Support this Site
Become a Six Colors member and get access to an exclusive weekly podcast, community, newsletter and more.
Jason Snell for iMore
June 29, 2016 8:31 AM PT
When I was in first grade, I took a strange test in which I had to identify numbers hidden in a field of small circles.
I don’t remember taking it, but I do remember the result: My mother said that we received a letter declaring that I was color blind. Even as a little kid, my reaction was to laugh it off as ridiculous — I could see colors, all of them. What a stupid test.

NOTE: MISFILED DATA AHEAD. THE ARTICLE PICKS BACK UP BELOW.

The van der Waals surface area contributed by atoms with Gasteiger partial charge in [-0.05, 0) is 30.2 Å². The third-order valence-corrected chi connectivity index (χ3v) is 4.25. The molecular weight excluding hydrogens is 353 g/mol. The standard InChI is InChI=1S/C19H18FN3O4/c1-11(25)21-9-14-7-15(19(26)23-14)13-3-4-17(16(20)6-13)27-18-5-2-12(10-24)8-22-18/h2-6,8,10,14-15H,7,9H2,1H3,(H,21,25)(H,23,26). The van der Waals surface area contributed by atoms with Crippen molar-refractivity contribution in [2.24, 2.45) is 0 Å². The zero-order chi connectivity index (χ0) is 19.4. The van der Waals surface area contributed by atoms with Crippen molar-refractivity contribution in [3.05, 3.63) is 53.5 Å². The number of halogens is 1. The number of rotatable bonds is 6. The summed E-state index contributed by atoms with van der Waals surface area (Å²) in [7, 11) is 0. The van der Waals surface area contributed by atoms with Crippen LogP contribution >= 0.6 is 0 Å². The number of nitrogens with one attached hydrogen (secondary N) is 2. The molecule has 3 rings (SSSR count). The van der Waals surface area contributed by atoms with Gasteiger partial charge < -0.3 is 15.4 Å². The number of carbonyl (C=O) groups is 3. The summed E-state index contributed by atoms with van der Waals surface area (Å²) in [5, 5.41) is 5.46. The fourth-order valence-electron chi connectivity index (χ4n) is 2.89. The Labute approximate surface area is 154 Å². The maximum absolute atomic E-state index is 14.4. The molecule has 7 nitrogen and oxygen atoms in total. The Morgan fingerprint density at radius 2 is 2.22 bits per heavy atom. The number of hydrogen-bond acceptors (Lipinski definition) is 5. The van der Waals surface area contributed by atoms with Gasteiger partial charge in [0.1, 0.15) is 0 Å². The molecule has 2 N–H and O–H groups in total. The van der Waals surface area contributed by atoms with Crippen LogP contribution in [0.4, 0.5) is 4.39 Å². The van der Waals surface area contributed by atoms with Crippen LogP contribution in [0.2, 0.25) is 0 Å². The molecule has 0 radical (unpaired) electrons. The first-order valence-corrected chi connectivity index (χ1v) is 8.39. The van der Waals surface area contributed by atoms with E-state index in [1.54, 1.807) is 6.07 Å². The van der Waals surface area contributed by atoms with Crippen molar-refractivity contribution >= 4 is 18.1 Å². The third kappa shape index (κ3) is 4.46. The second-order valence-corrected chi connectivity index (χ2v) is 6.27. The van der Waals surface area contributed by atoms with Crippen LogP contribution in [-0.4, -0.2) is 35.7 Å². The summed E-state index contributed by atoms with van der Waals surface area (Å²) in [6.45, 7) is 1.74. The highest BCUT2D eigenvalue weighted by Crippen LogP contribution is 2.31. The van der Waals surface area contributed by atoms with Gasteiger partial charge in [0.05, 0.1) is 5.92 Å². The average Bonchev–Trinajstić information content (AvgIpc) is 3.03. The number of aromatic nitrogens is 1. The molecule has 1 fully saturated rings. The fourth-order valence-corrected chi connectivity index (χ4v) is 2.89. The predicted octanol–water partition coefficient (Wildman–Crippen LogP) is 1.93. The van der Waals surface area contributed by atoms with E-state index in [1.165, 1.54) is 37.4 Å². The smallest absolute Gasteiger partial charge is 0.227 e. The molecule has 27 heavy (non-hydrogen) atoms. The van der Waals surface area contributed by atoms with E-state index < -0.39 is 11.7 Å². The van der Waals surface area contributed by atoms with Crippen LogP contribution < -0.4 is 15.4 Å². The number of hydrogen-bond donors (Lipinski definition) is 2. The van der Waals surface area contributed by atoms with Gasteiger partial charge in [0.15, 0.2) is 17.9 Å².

But in college a friend complimented my sweater by saying she liked its shade of green — my blue sweater. A girlfriend’s gray socks (probably needing a little bleach?) were actually light pink. That letter was right: I am a mild deutan, with a deficiency of red-green sight (deuteranomaly) that I share with roughly five percent of the male population.
While I’ve appreciated the work Apple does to make its products accessible — I’ve learned a lot from the writing of Steven Aquino on this subject — I’ve never really considered myself someone in need of accessibility or accommodation. But the fact is, I do see the world in a different way from 95 percent of the population, and every now and then that matters…